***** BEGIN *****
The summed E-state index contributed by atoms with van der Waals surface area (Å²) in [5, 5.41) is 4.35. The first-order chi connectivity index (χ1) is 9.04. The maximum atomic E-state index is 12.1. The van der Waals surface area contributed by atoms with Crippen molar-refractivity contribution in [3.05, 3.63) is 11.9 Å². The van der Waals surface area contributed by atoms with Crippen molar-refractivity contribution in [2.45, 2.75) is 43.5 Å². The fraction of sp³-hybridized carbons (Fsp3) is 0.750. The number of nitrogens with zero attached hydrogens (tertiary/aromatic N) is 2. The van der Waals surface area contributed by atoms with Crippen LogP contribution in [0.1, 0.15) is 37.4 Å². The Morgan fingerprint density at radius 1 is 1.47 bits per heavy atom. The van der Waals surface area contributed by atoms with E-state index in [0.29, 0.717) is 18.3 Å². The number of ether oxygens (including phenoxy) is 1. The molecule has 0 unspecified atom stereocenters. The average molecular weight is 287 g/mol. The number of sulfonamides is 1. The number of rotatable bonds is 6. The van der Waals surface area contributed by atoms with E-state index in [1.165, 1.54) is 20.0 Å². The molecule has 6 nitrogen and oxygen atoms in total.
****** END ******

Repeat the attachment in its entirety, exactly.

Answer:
The summed E-state index contributed by atoms with van der Waals surface area (Å²) in [5, 5.41) is 4.35. The first-order chi connectivity index (χ1) is 9.04. The maximum atomic E-state index is 12.1. The van der Waals surface area contributed by atoms with Crippen molar-refractivity contribution in [3.05, 3.63) is 11.9 Å². The van der Waals surface area contributed by atoms with Crippen molar-refractivity contribution in [2.45, 2.75) is 43.5 Å². The fraction of sp³-hybridized carbons (Fsp3) is 0.750. The number of nitrogens with zero attached hydrogens (tertiary/aromatic N) is 2. The van der Waals surface area contributed by atoms with Crippen LogP contribution in [0.1, 0.15) is 37.4 Å². The Morgan fingerprint density at radius 1 is 1.47 bits per heavy atom. The van der Waals surface area contributed by atoms with E-state index in [0.29, 0.717) is 18.3 Å². The number of ether oxygens (including phenoxy) is 1. The molecule has 0 unspecified atom stereocenters. The average molecular weight is 287 g/mol. The number of sulfonamides is 1. The number of rotatable bonds is 6. The van der Waals surface area contributed by atoms with E-state index in [1.165, 1.54) is 20.0 Å². The molecule has 6 nitrogen and oxygen atoms in total.